There are some musicians who work better solo than with a group, but the problems that surround a solo project are many. There’s the fear of sounding monotonous, the weight of the entire project resting in one person’s hands and no other members with whom to throw ideas back and forth. However, there are exceptions — namely, Noah Stitleman, the engineer behind Neighbors and now co-creator of Total Makeover. While Stitleman had much success with his solo project, his most recent musical enterprise has been with Julie Noyce, Brian Harney and Sam Hendricks under the name Total Makeover. On August 21, the band released their first EP, which happens to be self-titled.
Previously, most of Stitleman’s work with Neighbors was based in synth-pop, and though remnants of that jut out in Total Makeover, the band as a whole are a rock outfit. The first track on the EP, “Girls With Boyfriends,” is littered with bits of electronic-pop, yet it’s a rock song at its core. The bass grooves through the song to set the mood as the drums flavor the background to create a youthful rock ballad about love and loss.
While Stitleman stays rooted mostly on vocals, he keeps the synth around to lift his songs to a higher, more compelling place. In “Girls with Boyfriends,” the synth croons during the chorus with another melodic line to fill out the song. Though the synth occasionally sounds like fighting music during a Pokemon battle, it adds a layer that suits the type of rock Total Makeover creates.
The single, “Different Shapes,” starts with a dirty bass lead saturated in distortion. It almost sounds like one of Stitleman’s synths, but those join in after a few seconds. Occasionally, the synth takes the lead for rewarding melodic lines that are almost sedative in quality. While the music becomes happily raucous throughout the song, especially during the chorus, Stitleman remains steadfast in his vocal delivery.
During some parts of the EP, namely “Self Destructive,” the band takes the listener back to the ’80s. The synth is at the helm during this piece, while the usual wall of rock the band collectively creates takes the backseat with the drums staying on almost the same conservative pulse throughout the entirety of the song, and the treble on the guitar is dialed back so much it almost sounds completely muted.
The EP takes a turn down a softer path for the penultimate song, “New England Highway.” A mellow synth drone fills the back as Stitleman’s whispery baritone describes a long drive down a highway. Even if the lyrics were not a long, quiet drive, the music certainly sets the tone for it. While it’s a quiet tune, it has its bright moments once the drums kick in and the synth begins to move from drone to flutter. It’s quite easy to get lost in the song.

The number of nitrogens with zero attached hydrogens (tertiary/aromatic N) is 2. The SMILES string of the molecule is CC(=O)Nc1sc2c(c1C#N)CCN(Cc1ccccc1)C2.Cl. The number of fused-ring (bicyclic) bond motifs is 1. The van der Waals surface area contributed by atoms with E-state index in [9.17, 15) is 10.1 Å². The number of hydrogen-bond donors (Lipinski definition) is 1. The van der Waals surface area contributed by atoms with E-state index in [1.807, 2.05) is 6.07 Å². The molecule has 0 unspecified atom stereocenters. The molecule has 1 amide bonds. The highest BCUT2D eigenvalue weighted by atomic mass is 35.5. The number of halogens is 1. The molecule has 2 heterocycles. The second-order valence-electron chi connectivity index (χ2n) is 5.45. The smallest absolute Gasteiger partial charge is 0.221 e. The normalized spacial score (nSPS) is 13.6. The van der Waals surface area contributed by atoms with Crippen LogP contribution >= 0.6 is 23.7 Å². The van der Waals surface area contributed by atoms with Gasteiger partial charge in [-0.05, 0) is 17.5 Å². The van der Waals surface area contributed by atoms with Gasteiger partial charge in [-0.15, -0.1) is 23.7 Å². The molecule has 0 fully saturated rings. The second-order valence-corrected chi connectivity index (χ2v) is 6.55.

Lyrically, Stitleman has a minor theme throughout the album — the inevitability of age and time. “New England Highway” is not just about a long drive, but also time ever-traveling forward and a myriad of problems propagating from that. To that end, “Either Way,” the last track, is a fun, poppy song about mis-timed love that seems to flow at a variety of different speeds. Stitleman’s voice moves like a bee as he sings, “Skip your stupid classes / and come hang out with me,” undoubtedly about a school love. True to the theme, Stitleman voices the inner passage of time, “In every single way I feel to too old for you / and in every single way you seem so young to me, and eventually, “I just can’t relate to half the human race.”
The drums march “Either Way” through animated soundscapes hitherto unheard of from the band. The snare drum is especially alluring for the entire track, propelling the song to higher highs. When listened to in its entirety, the last two tracks are paired off quite well together. The dreary droning of “New England Highway” is an excellent palate cleanser to “Either Way.”
Overall, Total Makeover has created a solid EP; fans of Neighbors will be happily surprised to see Stitleman move in a different, but familiar direction.